Who is the rapper Husky and why did/does he matter in the context of an international fight for freedom of expression? As of 2020, he has gone to sleep, only to possibly reemerge this year as a newly born Phoenix, born from the ashes of the former rapper Husky Russia once knew. But the more important question is what caused Husky to go into artistic hibernation, and what can his tale of egregious State censorship tell us about the plight of Russian alternative musicians in Russia? Note that I use the word alternative as a broad term for rap, hip-hop, punk, and many other variants of music not deemed 'acceptable' by the Russian government, although I will be mainly talking about Husky and his career as an artist in the rap genre.
Dimitry Kuznetsov, a.k.a Husky is a Russian born rapper from Ulan-Ude, the capital of Buryatia [Бурятия], a country culturally and geographically close to Mongolia, its population consisting of primarily Buryats and Russians (49% to the former, and 53% to the latter). Why is this relevant? Because Buryatia is a mostly agricultural part of Russia and because of this, to have such a strong education and impact on Russia from someone from such a place is quite uncommon, although not unheard of. Husky gained an education from Moscow State University in Journalism in 2010 (2011?) and, because of this, ventured with crews around Russia who reported issues small and large. One can speculate that it was from this avenue, Husky started to see the truth of what Russia and its political pawns were doing to its citizens and the future of free expression. Putin, by 2011, had been in power for eight consecutive years and would be governmentally forced to take a two-year absence from office, only to return in 2012. This no doubt helped solidify what was to become a running theme in his music throughout his career, a push to re-evaluate our relationship with power and control through metaphoric and surrealistic depictions of life.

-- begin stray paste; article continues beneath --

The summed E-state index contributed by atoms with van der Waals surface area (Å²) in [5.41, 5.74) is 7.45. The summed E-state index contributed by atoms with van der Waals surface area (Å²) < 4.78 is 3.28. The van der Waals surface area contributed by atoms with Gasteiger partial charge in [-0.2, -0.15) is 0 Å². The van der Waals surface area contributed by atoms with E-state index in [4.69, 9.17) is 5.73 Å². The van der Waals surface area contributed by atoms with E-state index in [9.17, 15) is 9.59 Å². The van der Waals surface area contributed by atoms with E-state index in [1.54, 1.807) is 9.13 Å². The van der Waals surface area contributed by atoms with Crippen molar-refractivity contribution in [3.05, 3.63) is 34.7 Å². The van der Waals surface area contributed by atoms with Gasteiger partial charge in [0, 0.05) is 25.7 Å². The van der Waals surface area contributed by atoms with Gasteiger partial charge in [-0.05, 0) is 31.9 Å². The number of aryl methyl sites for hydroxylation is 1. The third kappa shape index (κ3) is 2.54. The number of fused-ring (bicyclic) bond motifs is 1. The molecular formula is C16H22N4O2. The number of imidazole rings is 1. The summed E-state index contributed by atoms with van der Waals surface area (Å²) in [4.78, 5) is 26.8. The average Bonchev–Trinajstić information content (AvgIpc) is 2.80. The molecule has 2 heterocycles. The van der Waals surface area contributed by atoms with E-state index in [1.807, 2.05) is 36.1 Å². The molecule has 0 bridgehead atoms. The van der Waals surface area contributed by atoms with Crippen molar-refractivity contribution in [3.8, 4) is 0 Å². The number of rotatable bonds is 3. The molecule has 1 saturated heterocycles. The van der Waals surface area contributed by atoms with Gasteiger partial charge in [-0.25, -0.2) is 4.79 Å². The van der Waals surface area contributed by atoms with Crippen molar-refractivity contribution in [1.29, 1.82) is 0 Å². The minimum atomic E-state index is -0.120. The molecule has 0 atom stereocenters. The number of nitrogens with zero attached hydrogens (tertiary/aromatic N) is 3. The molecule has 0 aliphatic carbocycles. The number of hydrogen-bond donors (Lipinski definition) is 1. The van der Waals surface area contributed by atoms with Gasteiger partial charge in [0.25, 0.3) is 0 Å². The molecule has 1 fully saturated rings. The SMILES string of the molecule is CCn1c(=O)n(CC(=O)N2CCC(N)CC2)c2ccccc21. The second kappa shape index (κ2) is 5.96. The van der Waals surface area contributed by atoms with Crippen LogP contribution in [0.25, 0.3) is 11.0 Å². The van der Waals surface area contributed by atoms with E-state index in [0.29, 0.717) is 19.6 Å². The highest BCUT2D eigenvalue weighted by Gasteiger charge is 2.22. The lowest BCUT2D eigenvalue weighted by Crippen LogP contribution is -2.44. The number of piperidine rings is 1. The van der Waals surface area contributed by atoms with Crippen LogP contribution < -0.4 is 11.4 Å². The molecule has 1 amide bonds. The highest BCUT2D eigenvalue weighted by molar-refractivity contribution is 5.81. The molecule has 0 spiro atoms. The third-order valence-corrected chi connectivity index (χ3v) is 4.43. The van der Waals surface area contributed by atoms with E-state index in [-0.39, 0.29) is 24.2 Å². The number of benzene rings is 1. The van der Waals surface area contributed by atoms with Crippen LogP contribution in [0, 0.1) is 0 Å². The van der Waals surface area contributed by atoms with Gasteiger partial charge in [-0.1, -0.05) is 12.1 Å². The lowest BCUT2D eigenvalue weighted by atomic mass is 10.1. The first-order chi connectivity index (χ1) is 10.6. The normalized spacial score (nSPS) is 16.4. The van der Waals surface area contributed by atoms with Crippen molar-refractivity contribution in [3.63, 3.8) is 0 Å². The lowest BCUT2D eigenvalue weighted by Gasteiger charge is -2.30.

His first splash in the Russian rap scene was 'Седьмое октября' (7th of October), a cynical response to Putin's birthday which coincides on the same day. In the song, through symbolism and allegories, he highlights the contemptuous nature of the Russian government towards its people, particularly Putin, who, like the song suggests...
"Тут – всея несогласных отрада и рупор –Великан, что от государя по правую рукуВздымает кубок под беленый куполЗа царскую власть за челяди глупость"
Here, in all discordant comfort and horn - the prince's giant right hand
raises a cup under a white dome for royal power over his servants stupidity.
One can only quickly ascertain what Husky is referencing. Still, the remarkable aspect of this first taste of Husky is his ingenious way of using metaphorical imagery to create a highly pictorial scene, a narrative unfolding before our eyes that not only mimics reality but satirizes every element of the depressing nature that Husky has found his art taking birth in. From depictions of the atmosphere of the fiendish banquet held in the 'Kings' honor being described as 'boiling,' to a fictitious fall of an official who ends up kissing the King's right hand, every detail in the first part of the rap is contributing to an air of freakish delight, not on the part of the attendee's, but on the host, 'Putin' and his use of atheistic merry-making, 'Шабаш бьется в конвульсиях пошлости' / Sabbath struggling with vulgar convulsions. Coincidentally, October the 7th in 2011 fell on a Friday, which is the Sabbath day in Russian Orthodoxy and so by adding this line, Husky was giving Russian Orthodoxy a voice, as if to say by Putin celebrating his birthday (by this point 8 years and he was in his 3rd year of 'break'), he was torturing the Sabbath through filling the day and night with horrendous celebrations for a man far from God's eyes.
I will also include some stills from the YouTube video as the cinematography is simple yet extremely powerful. The link will be among them, I highly recommend you watch the video, even if there is a language barrier. Do take note that one